Page 2919 - Week 09 - Thursday, 18 August 2005

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Melbourne and Sydney. The eight-month research program covered 121 cities in 11 countries; namely, France, Germany, Iceland, Italy, Luxembourg, the Netherlands, the United Kingdom, Canada, the United States, Australia and Japan. More than 2,000 individual business scenarios were examined. Canberra, with a cost index of 91.5, was rated third behind Adelaide and Brisbane. These are also compelling figures.

The key challenge for the government into the future is to make sure that young people stay in Canberra and to make sure that older Canberrans have the services, infrastructure and support they deserve as they age. The government’s planning and economic policies are well placed and are working to meet the following expectations: when it comes to planning, respecting the suburban quality of our streets; when it comes to transport planning, putting in place public transport infrastructure that helps support a competitive economy and a competitive and sustainable city; when it comes to creating attractive environments for younger people to live in, investing in creating more urban environments in our city centre, such as through the City West precinct; when it comes to economic policy, focusing on supporting businesses that are consistent with both our view and independent views that we are a knowledge-based economy and we get the biggest and best outcome for our city in supporting businesses that work in that environment.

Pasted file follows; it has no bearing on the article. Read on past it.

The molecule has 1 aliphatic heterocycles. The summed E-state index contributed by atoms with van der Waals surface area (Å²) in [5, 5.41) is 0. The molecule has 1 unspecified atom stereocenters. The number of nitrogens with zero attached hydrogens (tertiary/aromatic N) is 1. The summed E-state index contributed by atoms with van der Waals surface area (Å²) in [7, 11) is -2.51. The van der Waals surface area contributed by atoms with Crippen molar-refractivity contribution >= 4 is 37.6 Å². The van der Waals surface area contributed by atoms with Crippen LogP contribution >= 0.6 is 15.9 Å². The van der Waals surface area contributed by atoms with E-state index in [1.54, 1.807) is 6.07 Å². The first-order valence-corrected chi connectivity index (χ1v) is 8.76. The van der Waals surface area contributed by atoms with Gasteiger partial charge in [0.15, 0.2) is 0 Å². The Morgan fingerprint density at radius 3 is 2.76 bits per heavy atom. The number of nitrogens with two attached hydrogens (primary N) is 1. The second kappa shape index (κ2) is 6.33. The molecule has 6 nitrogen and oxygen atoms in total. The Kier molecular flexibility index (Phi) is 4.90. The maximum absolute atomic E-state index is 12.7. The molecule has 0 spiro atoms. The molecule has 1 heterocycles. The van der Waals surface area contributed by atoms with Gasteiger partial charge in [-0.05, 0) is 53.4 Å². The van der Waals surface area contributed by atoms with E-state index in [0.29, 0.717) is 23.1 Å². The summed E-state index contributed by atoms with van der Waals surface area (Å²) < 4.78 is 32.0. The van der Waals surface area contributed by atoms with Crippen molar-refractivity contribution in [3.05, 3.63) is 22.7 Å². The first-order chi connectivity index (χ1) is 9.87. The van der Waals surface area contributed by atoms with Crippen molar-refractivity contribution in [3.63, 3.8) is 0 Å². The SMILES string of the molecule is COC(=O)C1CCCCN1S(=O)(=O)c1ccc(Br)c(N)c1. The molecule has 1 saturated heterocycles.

We are tackling the skills shortages; we are focusing on giving the city the opportunity to expand, grow and develop into the future. The government’s Canberra plan outlines a comprehensive program of addressing these key challenges. It is a plan that I think will stand the test of time and focus our activities for a long way into the future.

DR FOSKEY (Molonglo) (4.10): I feel somewhat misled by the title of Mr Seselja’s matter of public importance, which is “The outlook for Canberra’s social and commercial appeal to investors and residents”. I feel it is important to note that there is quite a difference between the interests of investors and residents. Sometimes they are the same people but, on the other hand, may have different aims for our cities. Investors can sometimes benefit Canberra, although that is not always the case.

Lately we have seen that investors, in reacting to market forces, have responded with certain kinds of buildings. We are now being warned that, in a few years, we may have too much office space. Although I do not have any data to prove it—I am waiting for experience to show us—I am of the opinion that we have too many medium density high-rise kinds of residences that are not responding so much to what residents want but to what investors think they want and where they believe the dollars are. Perhaps Mr Mulcahy will expand on that. I understand that Mr Seselja’s topic is huge and I doubt he got to say all he wanted to say.

Mr Seselja: Mr Mulcahy will cover other areas.

DR FOSKEY: That is good. This is a topic we talk about quite often in the Assembly in one way or another. We usually have the opposition saying, “This is wrong,” and then someone from the government saying, “No, this is right.” I am just not sure. I would like to see us go a little bit further and come together because, basically, we all want the same thing. We want Canberra to be a vital, energetic city; we want our own young people to stay here; and we want more young people to come here; we want a vital, growing economy; we want lots of arts events and sports events; basically we want everyone to be

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